Since the protective plate 410 fixed at a distance from the absorbing member 51 protects the absorbing member 51, even when the protective plate 410 is pressed, the absorbing member 51 can be prevented from being pressed by the protective surface 410B. The possibility of liquid oozing out from 51 can be reduced.

  Further, the space between the pair of first opposing protrusions 411 and 412 is recessed relative to the first opposing protrusions 411 and 412. This recess is formed by, for example, the first recesses 413 and 414 and the second recess 415. The maintenance member 149 is disposed so that the absorbing member 51 faces the recess. Therefore, when the protection plate 410 is pressed and the first opposing protruding portions 411 and 412 come into contact with the first protruding portions 151B and 152B, the absorbing member 51 is pressed and the liquid can ooze out from the absorbing member. Can be reduced.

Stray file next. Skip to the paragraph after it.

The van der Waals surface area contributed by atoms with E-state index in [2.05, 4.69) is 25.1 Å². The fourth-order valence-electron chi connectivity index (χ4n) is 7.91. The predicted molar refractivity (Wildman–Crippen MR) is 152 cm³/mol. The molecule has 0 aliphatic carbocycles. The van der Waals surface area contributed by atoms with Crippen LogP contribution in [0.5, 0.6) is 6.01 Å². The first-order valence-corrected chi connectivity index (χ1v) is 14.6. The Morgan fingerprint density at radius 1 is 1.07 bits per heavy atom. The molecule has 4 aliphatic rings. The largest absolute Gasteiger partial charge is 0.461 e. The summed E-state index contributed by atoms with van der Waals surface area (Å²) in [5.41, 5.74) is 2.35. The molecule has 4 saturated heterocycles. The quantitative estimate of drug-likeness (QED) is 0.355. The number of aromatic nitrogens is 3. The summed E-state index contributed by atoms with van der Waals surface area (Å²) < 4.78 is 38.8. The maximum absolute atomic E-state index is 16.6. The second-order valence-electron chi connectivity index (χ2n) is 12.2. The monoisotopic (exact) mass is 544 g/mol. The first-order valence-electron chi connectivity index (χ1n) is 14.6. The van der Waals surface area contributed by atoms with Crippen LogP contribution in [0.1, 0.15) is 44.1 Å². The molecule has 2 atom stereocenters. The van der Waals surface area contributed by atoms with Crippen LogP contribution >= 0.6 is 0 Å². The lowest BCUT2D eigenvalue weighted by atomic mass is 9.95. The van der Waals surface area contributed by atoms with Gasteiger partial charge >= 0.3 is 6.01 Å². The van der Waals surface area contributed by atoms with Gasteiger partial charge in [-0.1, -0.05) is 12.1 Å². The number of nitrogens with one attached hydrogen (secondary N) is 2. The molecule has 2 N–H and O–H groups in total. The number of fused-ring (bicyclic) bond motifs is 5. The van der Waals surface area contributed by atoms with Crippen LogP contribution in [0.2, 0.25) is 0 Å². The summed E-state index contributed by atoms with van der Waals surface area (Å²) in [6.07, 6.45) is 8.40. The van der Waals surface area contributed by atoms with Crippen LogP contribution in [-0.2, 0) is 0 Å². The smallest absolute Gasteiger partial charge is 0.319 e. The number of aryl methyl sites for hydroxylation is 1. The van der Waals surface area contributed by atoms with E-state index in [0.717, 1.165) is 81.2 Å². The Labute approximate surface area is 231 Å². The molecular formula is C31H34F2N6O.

The engagement protrusions 161 and 162 of the upper plate 150 engage with the engaged portions 460 and 465 of the protection plate 410, respectively. Thereby, it is possible to protect the absorbing member 51 by reducing the possibility that the upper plate 150 of the maintenance member 149 is detached from the protective plate 410 due to dropping or the like. Since the engaged portions 460 and 465 swing in the standing direction of the rear wall 450, the engagement protrusions 161 and 162 of the upper plate 150 and the engaged portions 460 and 465 of the protection plate 410 are the same as those of the maintenance member 149. It can be easily engaged by the force acting on the maintenance member 149 during insertion.